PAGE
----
Once again, in exchange for polishing his shoes, the warden has given me access to his computer so that I can contribute to this month's edition of PoolSynergy. You can find links to all this month's posts here on the Pool Student's Blog. Now, let's get on with it.
It makes so much sense, the modern pendulum stroke - back and through, back and through - that it, no doubt, should be the foundation of every serious pool player's game.
It's rather simple, in theory. As you take your stance, with the tip of the cue just shy of the cue ball, your forearm should be straight up and down. From here, you draw the cue back then propel it (or, in pendulum language, "swing it") forward and through the cue ball. No unnecessary movements, just a simple, repeatable pendulum motion.
I've had this method explained to me by veteran players in the pool room. I've read about it in books. And, I've come across it on countless internet sites. Here's a blurb from a section on the stance at billiards.com:
The back arm or more specifically the back hand placement on the cue is critical to your success. The correct place to grip your cue is the place where a line drawn from your elbow to your wrist points straight down to the floor. This is the hand position you want when the tip of your cue is within an inch of the cue ball. This pendulum thus created (elbow to wrist) can move freely forward and backwards. It also allows your bicep and triceps to be completely relaxed, until you take your stroke. It helps to practice this by getting in a shooting stance without a cue. Swing your elbow forward and backwards without dropping your shoulder. Relax your elbow while holding your shoulder firm. Gravity will show you the natural point straight down. You have created the pendulum.
Here are some pictures I found of players who have adopted this same form of address. Note the perpendicular position of their forearms.
Oh, if only this method would work for me. I'm telling you, I'd be one hell of a player. I mean, in theory, nothing is more important to your game than a straight and dependable stroke. And don't think I haven't tried it. I have - in countless practice sessions and at home leaning over the kitchen table with cue in hand. But, try as I may, I can never get the desired pendulum action to manifest itself in a straight and true stroke.
I guess the problem is I'm just not comfortable with it. Back when I learned to play, back in the 1960's, no one was espousing the pendulum method. Sure, people were using it - my Uncle Nicky, the best player in the town of Dover, NJ, was a stellar proponent of the pendulum stroke though he probably didn't know it by name - but it wasn't the prescribed way of stroking. In fact, the only guidance I ever received on the subject was from Mosconi's little red book, "Willie Mosconi on Pocket Billiards." Though Willie did speak of a pendulum action, meaning, I assume, straight back and straight through, he also included this dictum in the section on Follow-through:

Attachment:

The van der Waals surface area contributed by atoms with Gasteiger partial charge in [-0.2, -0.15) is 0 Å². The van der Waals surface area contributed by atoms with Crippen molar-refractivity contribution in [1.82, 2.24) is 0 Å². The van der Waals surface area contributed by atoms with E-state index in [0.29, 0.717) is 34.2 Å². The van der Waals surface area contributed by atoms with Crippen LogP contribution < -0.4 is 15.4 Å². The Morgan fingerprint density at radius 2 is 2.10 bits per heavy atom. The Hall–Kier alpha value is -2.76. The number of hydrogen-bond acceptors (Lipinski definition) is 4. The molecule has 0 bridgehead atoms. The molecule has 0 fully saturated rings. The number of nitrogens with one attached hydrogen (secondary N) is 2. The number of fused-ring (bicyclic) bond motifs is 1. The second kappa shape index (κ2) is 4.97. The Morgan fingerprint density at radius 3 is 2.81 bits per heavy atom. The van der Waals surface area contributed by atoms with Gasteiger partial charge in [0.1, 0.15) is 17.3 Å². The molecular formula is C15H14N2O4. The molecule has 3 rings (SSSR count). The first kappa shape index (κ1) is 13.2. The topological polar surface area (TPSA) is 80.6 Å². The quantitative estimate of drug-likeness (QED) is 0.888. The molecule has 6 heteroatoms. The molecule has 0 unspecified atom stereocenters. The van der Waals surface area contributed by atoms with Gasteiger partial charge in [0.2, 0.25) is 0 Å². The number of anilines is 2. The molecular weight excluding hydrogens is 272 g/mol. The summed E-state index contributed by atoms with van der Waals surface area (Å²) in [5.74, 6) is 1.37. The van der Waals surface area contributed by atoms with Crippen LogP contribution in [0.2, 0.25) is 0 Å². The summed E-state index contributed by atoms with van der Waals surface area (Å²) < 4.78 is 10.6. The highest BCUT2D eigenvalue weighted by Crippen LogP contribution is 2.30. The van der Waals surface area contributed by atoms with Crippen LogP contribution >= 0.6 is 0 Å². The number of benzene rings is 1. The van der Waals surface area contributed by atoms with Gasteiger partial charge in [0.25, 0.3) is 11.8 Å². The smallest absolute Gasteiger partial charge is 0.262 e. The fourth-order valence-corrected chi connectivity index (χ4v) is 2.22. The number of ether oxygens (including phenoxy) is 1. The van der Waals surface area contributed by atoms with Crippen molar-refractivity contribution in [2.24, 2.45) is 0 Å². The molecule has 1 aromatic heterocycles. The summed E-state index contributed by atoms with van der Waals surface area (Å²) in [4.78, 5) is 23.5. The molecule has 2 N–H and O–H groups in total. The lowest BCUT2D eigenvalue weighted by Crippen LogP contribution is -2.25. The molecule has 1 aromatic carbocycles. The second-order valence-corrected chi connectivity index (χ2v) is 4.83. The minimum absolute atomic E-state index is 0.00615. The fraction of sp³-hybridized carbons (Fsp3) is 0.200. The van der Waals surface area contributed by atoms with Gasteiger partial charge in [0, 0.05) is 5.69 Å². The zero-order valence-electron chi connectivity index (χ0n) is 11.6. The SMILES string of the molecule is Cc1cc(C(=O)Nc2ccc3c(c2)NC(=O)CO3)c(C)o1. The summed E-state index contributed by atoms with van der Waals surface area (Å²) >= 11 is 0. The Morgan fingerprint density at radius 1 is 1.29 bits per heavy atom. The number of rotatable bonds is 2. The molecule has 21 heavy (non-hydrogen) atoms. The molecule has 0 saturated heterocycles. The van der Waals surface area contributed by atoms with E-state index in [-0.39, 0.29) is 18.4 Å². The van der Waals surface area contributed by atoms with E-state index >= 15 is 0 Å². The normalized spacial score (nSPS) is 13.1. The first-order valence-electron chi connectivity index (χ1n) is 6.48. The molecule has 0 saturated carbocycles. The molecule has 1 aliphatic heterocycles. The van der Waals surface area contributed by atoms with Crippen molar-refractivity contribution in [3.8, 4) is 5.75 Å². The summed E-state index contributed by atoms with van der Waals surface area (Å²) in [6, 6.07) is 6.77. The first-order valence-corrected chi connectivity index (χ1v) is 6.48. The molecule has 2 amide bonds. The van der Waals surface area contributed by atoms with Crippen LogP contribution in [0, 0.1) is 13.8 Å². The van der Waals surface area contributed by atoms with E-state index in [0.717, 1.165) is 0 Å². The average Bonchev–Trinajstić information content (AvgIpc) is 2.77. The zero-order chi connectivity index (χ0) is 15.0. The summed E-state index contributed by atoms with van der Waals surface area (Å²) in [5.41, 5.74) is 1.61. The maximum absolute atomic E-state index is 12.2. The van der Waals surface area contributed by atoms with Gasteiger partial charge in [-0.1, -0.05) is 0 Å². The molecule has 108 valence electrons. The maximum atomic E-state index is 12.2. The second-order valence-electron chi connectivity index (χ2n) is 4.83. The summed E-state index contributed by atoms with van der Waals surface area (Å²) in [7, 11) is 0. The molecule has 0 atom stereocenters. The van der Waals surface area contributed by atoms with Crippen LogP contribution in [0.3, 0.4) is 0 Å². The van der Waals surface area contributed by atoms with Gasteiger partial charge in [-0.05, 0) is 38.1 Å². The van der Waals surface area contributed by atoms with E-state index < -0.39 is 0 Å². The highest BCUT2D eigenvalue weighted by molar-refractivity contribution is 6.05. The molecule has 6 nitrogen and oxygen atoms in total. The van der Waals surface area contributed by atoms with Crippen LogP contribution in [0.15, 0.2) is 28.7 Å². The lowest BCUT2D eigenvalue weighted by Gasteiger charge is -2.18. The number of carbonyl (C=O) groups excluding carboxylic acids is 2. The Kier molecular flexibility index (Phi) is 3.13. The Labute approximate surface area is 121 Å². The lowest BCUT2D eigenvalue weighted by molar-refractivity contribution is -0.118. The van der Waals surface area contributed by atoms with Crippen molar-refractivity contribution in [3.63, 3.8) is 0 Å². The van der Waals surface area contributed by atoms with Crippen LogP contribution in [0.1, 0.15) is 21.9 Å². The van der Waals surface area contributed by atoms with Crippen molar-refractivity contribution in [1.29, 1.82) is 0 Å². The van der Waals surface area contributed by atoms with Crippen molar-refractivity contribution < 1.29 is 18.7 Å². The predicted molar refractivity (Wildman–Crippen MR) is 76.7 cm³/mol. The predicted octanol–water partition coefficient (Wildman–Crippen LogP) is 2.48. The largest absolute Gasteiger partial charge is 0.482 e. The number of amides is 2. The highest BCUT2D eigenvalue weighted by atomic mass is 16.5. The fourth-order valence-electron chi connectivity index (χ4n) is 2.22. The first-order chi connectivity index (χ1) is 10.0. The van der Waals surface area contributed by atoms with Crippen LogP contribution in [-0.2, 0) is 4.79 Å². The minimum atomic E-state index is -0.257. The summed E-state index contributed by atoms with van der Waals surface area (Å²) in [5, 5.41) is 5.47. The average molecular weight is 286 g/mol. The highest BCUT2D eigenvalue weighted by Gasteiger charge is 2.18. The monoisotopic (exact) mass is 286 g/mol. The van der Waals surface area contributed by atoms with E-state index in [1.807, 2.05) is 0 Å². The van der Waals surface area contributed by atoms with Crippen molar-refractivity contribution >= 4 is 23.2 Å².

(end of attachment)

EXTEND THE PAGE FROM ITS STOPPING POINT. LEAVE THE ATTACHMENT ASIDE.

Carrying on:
... the player is in the same relative position at the backward and forward points of his stroke. At the backward point of the stroke the hand points down to the floor at approximately a right angle. At the forward point in the stroke, the shoulder is in about the same position: the elbow has dropped slightly, and the wrist moves forward. The cue is held as level as possible.
My friends and I read Mosconi's book so many times we could recite certain sections verbatim. And we studied the pictures in fine detail. As for me, when I stood at the table, I felt exactly like Willie looked in figure 7, if you know what I mean.
Here'a a picture of Willie addressing the cue ball. Note the position of his arm.
Obviously, to follow through from this position requires coordinated movements of the elbow, wrist and hand, much more complicated than those connected with your basic pendulum stroke. Still, somehow, back in the day, I managed to harness this piston like motion producing a stroke that was uncompromisingly straight in all situations. Unfortunately, after a 38 year hiatus from the game, the movements involved proved too intricate to recreate from memory. Hence, my current systematic lack of a coherent stroking philosophy.
Finishing up, I must note that, while Willie's method seems contrary to those currently espoused, you have to remember that he was primarily a straight pool player who sailed through racks with an economy of movement of the cue ball. Understandably, that required more finesse and touch than nine-ball, a game that often necessitates a more open and free-stroking approach. Now that I think of it, maybe that's my problem - I'm trying to survive in a nine ball world with an outmoded straight pool stroke.